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Software to make a video DVD from video files

In the last few days, I had a very powerful internet connection. I managed to download quite a few good movies. But now, I wanted to burn them off to a video DVD to watch on my DVD player.

So began my quest to find the optimum combination of no-nonsense, free software that would allow me to do that with the minimum fuss.

And what I found surprised me: the best free combination is not only the best in the free domain, but short of large suites like the Roxio and Nero one, the following combination is also the best overall. You need:

Actually, if your video is in any common media container like AVI or WMV, you need not even get the first of the two.

DVD Flick is one of the simplest (and one of the best) software to prepare a video DVD for you. You install it, open it up, and add the media files. The interface is spartan – and there is very little for you to configure. There are four setting areas: the working folder, the project settings, the ‘title’ settings and the menu settings.

Each easy option has a little help icon in front of it: if you are a complete newcomer to the burning arena, they will help you out. For anyone even vaguely familiar with videos and burning, the whole thing is embarrassingly simple. Comes with an excellent documentation.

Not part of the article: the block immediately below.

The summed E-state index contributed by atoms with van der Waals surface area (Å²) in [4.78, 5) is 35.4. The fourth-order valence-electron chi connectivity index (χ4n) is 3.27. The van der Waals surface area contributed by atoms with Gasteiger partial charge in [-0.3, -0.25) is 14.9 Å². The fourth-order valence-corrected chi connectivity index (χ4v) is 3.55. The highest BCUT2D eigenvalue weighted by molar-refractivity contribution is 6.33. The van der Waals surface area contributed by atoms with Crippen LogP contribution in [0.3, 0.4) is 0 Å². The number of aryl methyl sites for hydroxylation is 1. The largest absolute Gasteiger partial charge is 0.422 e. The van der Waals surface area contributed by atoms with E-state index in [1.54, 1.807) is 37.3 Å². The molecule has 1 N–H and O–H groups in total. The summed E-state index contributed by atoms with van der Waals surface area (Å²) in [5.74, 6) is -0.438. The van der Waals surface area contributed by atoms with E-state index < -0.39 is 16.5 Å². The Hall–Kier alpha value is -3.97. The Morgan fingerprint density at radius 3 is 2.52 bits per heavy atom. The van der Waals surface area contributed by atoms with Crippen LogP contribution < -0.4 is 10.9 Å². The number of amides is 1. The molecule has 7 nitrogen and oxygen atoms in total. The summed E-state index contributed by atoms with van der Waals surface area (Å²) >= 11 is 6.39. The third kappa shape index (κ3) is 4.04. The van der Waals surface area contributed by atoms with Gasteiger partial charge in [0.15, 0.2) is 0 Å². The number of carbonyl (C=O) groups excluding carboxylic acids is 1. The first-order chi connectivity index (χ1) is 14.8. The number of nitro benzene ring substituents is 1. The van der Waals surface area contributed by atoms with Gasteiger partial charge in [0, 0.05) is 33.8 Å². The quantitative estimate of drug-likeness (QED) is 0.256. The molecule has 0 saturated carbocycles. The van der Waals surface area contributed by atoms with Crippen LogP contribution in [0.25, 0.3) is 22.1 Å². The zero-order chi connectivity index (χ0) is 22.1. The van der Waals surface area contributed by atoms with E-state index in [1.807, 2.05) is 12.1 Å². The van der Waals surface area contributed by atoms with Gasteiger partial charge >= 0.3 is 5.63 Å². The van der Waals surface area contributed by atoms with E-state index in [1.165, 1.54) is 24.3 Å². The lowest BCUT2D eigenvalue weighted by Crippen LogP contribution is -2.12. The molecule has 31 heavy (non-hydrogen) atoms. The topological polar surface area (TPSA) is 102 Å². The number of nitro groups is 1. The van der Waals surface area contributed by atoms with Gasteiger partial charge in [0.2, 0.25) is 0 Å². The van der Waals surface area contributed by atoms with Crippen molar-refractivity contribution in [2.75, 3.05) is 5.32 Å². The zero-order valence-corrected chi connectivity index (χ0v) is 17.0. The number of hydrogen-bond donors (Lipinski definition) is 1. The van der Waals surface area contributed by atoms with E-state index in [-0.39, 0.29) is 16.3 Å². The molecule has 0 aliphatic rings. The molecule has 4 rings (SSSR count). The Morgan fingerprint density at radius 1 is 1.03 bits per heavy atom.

But there are a few file types (such as Matroska files) that DVD Flick cannot handle. For those, you must convert the video files into something it can. AVC and MediaCoder will both do it for you, but AVC is far simpler. MediaCoder is almost professional standard and lets you set each and every parameter of the output file, but is far harder to use.

Either ways, convert the odd file to AVI, and let DVD Flick handle the rest.

Just be sure to have LOTS of free space on the hard disk you use: DVD Flick and the two conversion softwares really like to use the disk space while they work.

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